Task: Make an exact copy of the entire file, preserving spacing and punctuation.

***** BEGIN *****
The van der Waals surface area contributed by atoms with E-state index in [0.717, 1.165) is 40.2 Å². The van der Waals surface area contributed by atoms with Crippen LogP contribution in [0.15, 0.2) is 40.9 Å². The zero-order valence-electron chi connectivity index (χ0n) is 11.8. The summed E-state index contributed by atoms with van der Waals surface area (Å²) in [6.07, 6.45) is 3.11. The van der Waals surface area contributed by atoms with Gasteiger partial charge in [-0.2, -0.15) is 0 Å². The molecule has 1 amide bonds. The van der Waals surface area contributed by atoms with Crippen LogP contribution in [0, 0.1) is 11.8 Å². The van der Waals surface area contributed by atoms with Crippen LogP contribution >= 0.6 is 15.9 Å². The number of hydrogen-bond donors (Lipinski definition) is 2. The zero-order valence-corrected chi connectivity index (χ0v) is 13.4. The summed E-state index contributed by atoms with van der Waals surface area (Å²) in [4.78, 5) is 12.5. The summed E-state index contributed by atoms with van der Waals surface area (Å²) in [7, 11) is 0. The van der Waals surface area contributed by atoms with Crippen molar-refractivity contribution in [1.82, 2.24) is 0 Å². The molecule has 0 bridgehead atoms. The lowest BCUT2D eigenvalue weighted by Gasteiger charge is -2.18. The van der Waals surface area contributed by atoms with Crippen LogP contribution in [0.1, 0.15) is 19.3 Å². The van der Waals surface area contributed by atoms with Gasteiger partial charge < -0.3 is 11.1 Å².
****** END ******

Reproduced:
The van der Waals surface area contributed by atoms with E-state index in [0.717, 1.165) is 40.2 Å². The van der Waals surface area contributed by atoms with Crippen LogP contribution in [0.15, 0.2) is 40.9 Å². The zero-order valence-electron chi connectivity index (χ0n) is 11.8. The summed E-state index contributed by atoms with van der Waals surface area (Å²) in [6.07, 6.45) is 3.11. The van der Waals surface area contributed by atoms with Gasteiger partial charge in [-0.2, -0.15) is 0 Å². The molecule has 1 amide bonds. The van der Waals surface area contributed by atoms with Crippen LogP contribution in [0, 0.1) is 11.8 Å². The van der Waals surface area contributed by atoms with Crippen LogP contribution >= 0.6 is 15.9 Å². The number of hydrogen-bond donors (Lipinski definition) is 2. The zero-order valence-corrected chi connectivity index (χ0v) is 13.4. The summed E-state index contributed by atoms with van der Waals surface area (Å²) in [4.78, 5) is 12.5. The summed E-state index contributed by atoms with van der Waals surface area (Å²) in [7, 11) is 0. The van der Waals surface area contributed by atoms with Crippen molar-refractivity contribution in [1.82, 2.24) is 0 Å². The molecule has 0 bridgehead atoms. The lowest BCUT2D eigenvalue weighted by Gasteiger charge is -2.18. The van der Waals surface area contributed by atoms with Crippen LogP contribution in [0.1, 0.15) is 19.3 Å². The van der Waals surface area contributed by atoms with Gasteiger partial charge < -0.3 is 11.1 Å².